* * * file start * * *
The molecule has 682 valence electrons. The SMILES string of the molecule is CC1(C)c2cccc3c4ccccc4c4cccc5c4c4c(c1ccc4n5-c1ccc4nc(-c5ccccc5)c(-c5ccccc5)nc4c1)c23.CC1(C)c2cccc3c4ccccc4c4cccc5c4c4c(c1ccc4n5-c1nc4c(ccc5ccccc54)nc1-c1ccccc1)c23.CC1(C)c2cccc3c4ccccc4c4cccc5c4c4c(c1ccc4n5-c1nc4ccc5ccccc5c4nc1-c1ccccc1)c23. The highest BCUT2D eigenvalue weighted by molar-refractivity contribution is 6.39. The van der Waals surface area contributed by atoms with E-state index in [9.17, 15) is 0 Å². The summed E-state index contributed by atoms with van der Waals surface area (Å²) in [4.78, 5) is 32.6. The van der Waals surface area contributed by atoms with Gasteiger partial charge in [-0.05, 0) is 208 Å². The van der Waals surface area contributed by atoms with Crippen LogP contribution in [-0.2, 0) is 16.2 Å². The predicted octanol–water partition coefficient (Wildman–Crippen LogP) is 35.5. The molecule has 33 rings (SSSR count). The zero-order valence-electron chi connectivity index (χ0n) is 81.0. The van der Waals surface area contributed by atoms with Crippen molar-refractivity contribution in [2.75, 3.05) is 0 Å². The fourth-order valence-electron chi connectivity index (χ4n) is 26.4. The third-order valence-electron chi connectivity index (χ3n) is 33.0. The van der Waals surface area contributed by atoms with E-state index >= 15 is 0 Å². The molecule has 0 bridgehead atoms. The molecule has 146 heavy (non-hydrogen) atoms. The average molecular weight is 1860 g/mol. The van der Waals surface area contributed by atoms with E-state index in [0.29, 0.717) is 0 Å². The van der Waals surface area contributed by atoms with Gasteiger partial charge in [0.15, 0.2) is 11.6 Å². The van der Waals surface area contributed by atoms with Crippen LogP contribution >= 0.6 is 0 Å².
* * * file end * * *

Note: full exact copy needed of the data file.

The molecule has 682 valence electrons. The SMILES string of the molecule is CC1(C)c2cccc3c4ccccc4c4cccc5c4c4c(c1ccc4n5-c1ccc4nc(-c5ccccc5)c(-c5ccccc5)nc4c1)c23.CC1(C)c2cccc3c4ccccc4c4cccc5c4c4c(c1ccc4n5-c1nc4c(ccc5ccccc54)nc1-c1ccccc1)c23.CC1(C)c2cccc3c4ccccc4c4cccc5c4c4c(c1ccc4n5-c1nc4ccc5ccccc5c4nc1-c1ccccc1)c23. The highest BCUT2D eigenvalue weighted by molar-refractivity contribution is 6.39. The van der Waals surface area contributed by atoms with E-state index in [9.17, 15) is 0 Å². The summed E-state index contributed by atoms with van der Waals surface area (Å²) in [4.78, 5) is 32.6. The van der Waals surface area contributed by atoms with Gasteiger partial charge in [-0.05, 0) is 208 Å². The van der Waals surface area contributed by atoms with Crippen LogP contribution in [-0.2, 0) is 16.2 Å². The predicted octanol–water partition coefficient (Wildman–Crippen LogP) is 35.5. The molecule has 33 rings (SSSR count). The zero-order valence-electron chi connectivity index (χ0n) is 81.0. The van der Waals surface area contributed by atoms with Crippen molar-refractivity contribution in [2.75, 3.05) is 0 Å². The fourth-order valence-electron chi connectivity index (χ4n) is 26.4. The third-order valence-electron chi connectivity index (χ3n) is 33.0. The van der Waals surface area contributed by atoms with E-state index >= 15 is 0 Å². The molecule has 0 bridgehead atoms. The molecule has 146 heavy (non-hydrogen) atoms. The average molecular weight is 1860 g/mol. The van der Waals surface area contributed by atoms with E-state index in [0.29, 0.717) is 0 Å². The van der Waals surface area contributed by atoms with Gasteiger partial charge in [0.15, 0.2) is 11.6 Å². The van der Waals surface area contributed by atoms with Crippen LogP contribution >= 0.6 is 0 Å².